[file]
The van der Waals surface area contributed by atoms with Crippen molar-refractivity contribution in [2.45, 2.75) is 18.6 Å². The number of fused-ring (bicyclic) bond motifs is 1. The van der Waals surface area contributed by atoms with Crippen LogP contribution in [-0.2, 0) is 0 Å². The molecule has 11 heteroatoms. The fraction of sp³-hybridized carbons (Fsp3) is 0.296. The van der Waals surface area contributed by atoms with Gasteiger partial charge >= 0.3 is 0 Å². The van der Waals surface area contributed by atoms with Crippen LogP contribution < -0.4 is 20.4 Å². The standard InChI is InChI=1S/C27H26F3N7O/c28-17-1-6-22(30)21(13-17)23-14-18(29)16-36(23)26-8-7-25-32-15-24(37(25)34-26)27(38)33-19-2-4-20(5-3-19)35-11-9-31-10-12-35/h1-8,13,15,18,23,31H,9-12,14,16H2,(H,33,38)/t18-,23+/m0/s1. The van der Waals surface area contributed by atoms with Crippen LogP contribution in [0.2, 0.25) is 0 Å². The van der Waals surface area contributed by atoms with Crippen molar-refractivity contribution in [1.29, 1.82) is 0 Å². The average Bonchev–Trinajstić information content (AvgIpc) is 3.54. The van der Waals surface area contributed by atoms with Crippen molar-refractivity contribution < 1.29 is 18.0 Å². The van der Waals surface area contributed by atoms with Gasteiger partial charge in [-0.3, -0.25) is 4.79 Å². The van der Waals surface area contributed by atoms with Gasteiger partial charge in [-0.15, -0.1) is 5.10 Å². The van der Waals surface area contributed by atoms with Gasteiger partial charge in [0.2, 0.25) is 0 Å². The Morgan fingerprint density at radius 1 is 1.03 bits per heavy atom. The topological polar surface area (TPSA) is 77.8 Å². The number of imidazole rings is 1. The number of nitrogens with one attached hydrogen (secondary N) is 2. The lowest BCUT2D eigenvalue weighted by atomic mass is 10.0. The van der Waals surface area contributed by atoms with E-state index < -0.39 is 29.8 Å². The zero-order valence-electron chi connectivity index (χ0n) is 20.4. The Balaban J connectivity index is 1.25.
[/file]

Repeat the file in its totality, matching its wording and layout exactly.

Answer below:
The van der Waals surface area contributed by atoms with Crippen molar-refractivity contribution in [2.45, 2.75) is 18.6 Å². The number of fused-ring (bicyclic) bond motifs is 1. The van der Waals surface area contributed by atoms with Crippen LogP contribution in [-0.2, 0) is 0 Å². The molecule has 11 heteroatoms. The fraction of sp³-hybridized carbons (Fsp3) is 0.296. The van der Waals surface area contributed by atoms with Gasteiger partial charge >= 0.3 is 0 Å². The van der Waals surface area contributed by atoms with Crippen LogP contribution < -0.4 is 20.4 Å². The standard InChI is InChI=1S/C27H26F3N7O/c28-17-1-6-22(30)21(13-17)23-14-18(29)16-36(23)26-8-7-25-32-15-24(37(25)34-26)27(38)33-19-2-4-20(5-3-19)35-11-9-31-10-12-35/h1-8,13,15,18,23,31H,9-12,14,16H2,(H,33,38)/t18-,23+/m0/s1. The van der Waals surface area contributed by atoms with Crippen LogP contribution in [0.2, 0.25) is 0 Å². The van der Waals surface area contributed by atoms with Crippen molar-refractivity contribution in [1.29, 1.82) is 0 Å². The average Bonchev–Trinajstić information content (AvgIpc) is 3.54. The van der Waals surface area contributed by atoms with Crippen molar-refractivity contribution < 1.29 is 18.0 Å². The van der Waals surface area contributed by atoms with Gasteiger partial charge in [-0.3, -0.25) is 4.79 Å². The van der Waals surface area contributed by atoms with Gasteiger partial charge in [-0.15, -0.1) is 5.10 Å². The van der Waals surface area contributed by atoms with Gasteiger partial charge in [0.2, 0.25) is 0 Å². The Morgan fingerprint density at radius 1 is 1.03 bits per heavy atom. The topological polar surface area (TPSA) is 77.8 Å². The number of imidazole rings is 1. The number of nitrogens with one attached hydrogen (secondary N) is 2. The lowest BCUT2D eigenvalue weighted by atomic mass is 10.0. The van der Waals surface area contributed by atoms with E-state index < -0.39 is 29.8 Å². The zero-order valence-electron chi connectivity index (χ0n) is 20.4. The Balaban J connectivity index is 1.25.